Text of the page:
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Mr_Bond

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Mr_Bond last won the day on September 11 2015

Mr_Bond had the most liked content!

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About Mr_Bond

  • Rank
    Burg
  • Birthday May 6

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  • Website URL
    www.oasiswealthplanning.com

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  • Gender
    Male
  • Location
    Nashville, Tampa/St. Pete, Orlando
  • Interests
    Economics, finance and investments, gardening, running, sailing, canoeing.

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2420 profile views
  1. I didn't know he owned that little slice of a parking lot! To me, this information makes the possible Ritz Carlton news even more exciting! I love this city, and I love UP (on most days)!
  2. Thanks for finding that website. But thanks more for the attitude of gratitude!
  3. While this isn't an 'answer' per se, it is a path to an answer and perhaps a topic that we could cover in more detail in this thread. We should split the discussion into the various market segments and reflect on each of those individually. The downtown and midtown development primarily serves high income earners who do not have children of middle school and high school age. Multi-family in other parts of Davidson county will attract a different demographic, or several. New neighborhoods in surrounding counties will be attractive to families with children and those who can't afford to live closer in. In other words, Nashville is big enough that we should think of the residential development boom in those segments and perhaps more. Commercial and entertainment also deserve their own discussions.
  4. The Liberty University situation is another one where the truth is quite far from what was reported, and has changed since the news item hit but no follow-up story has been done (of course. "Problem addressed" doesn't make news headlines like "There is a problem!") I spoke with a student there who said almost everyone returned to campus from spring break, packed up their stuff, and went home. The school did not extend spring break because they felt the students were more exposed to coronavirus while on break than they would be on campus. Also, they have a lot of international students who may have a very difficult time getting home. Their ability to conduct online classes is well-advanced since they have offered online degrees for several years. The school is complying with city, county and state guidelines. https://www.liberty.edu/students/health-wellness/coronavirus/ Speaking of eating out, Frothy Monkey in 12 South is doing a great job. I pulled into a parking spot in the back, called the phone number as directed, and an employee brought out my order and set it in the my passenger seat. Burger Up was not a pleasant experience. I had to enter the restaurant and find a place to stand at least 6 feet away from several other customers waiting inside. When I told them I had ordered online, they told me the kitchen would put my order in a case next to the kitchen door. To reach the case, I had to walk within three feet of three employees. No, thank you.
  5. https://www.theatlantic.com/ideas/archive/2020/03/irans-coronavirus-problem-lot-worse-it-seems/607663/ There's a team at The Atlantic that is doing excellent journalistic work on the coronavirus. This article focuses on what might be happening in Iran.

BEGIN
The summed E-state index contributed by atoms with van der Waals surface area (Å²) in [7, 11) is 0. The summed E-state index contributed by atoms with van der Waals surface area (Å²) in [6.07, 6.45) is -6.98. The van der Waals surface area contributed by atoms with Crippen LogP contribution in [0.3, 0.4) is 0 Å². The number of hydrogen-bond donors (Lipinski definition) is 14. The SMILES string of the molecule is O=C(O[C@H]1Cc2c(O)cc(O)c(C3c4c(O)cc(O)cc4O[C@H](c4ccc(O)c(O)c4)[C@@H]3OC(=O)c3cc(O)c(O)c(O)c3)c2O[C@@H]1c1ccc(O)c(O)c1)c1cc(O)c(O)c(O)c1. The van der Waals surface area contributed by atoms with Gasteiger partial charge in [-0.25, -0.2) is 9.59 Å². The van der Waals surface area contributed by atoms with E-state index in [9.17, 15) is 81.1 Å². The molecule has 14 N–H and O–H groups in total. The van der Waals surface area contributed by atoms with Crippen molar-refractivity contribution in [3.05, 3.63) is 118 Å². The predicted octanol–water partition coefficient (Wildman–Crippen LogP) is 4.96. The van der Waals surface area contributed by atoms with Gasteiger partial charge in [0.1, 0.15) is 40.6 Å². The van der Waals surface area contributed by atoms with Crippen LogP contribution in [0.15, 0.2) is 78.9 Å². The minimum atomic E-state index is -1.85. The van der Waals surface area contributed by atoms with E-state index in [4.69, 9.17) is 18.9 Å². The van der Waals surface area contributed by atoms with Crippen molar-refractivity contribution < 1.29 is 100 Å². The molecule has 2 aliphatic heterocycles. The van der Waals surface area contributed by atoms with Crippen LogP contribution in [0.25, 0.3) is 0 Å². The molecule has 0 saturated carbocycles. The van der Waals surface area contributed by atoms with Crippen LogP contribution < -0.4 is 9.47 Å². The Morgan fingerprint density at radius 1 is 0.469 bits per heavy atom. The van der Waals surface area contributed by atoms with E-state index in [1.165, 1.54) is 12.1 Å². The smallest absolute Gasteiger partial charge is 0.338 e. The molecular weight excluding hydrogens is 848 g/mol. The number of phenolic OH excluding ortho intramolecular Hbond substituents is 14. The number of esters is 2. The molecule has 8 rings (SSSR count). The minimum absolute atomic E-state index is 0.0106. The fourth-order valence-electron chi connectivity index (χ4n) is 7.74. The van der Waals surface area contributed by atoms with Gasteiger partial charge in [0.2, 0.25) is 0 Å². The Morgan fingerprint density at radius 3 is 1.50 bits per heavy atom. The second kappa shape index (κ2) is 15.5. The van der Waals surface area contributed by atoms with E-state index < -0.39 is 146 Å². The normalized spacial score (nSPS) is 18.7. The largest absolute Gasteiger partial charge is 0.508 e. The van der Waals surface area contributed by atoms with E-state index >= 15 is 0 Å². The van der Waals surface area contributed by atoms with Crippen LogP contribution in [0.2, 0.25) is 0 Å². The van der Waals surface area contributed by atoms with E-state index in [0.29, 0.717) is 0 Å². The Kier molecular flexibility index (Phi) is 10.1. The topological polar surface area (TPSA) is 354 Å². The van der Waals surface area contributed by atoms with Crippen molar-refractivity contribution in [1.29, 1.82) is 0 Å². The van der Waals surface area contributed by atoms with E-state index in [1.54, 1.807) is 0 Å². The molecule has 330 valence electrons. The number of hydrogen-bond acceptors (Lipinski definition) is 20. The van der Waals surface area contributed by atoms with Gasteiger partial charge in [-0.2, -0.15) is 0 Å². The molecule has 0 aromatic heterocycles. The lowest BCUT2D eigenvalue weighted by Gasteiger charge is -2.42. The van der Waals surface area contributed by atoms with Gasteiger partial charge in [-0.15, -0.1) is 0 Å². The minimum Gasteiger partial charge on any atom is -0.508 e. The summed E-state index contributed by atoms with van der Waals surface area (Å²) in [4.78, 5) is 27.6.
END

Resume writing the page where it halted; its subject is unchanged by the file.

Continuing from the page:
6. If you go to the Johns Hopkins coronavirus website and click on the name of countries in the left column, the graph of their confirmed cases shows up in the lower right hand corner. For the countries who are quite open about the number of cases, the graphs look very similar and could be used as standard to apply to all countries. When I look at Iran's graph, it is quite clear that the data is being manipulated.
  7. The scenario you describe would certainly be a major disaster, especially after all the pain we've been through already. My interpretation of what POTUS said is that they would begin by opening certain parts of the country - like Montana, west Texas, areas of the country where there are very few cases. He did not say what the next step would be. He said that he is listening to the experts and heeding their advice. This sounds like a measured way to create more cases without overwhelming the medical system, building herd immunity one step at a time.
  8. Also from my letter to clients: "You may have heard some talk of how warmer weather would affect the spread of the virus. Last week, a team of researchers unveiled the results of a new study that looked at how temperature and humidity may affect the transmission of COVID-19. According to the researchers' findings, “High temperature and high relative humidity significantly reduce the transmission of COVID-19.” An increase of just one degree Celsius and 1% relative humidity increase substantially lower the virus’s transmission, according to the data analyzed by the researchers. The researchers studied 100 different Chinese cities that each had more than 40 cases of COVID-19 from Jan. 21 to 23. The decision to study transmission on those dates was critical because that time period was before China intervened on Jan. 24 to stop the spread of the virus. Analyzing that timeframe allowed researchers to observe the natural spread of the virus before public health measures, which have since helped reduce the spread drastically in China, were implemented. If this study’s conclusions are valid, the coming of spring and summer could help us flatten the curve until cooler weather arrives in the fall."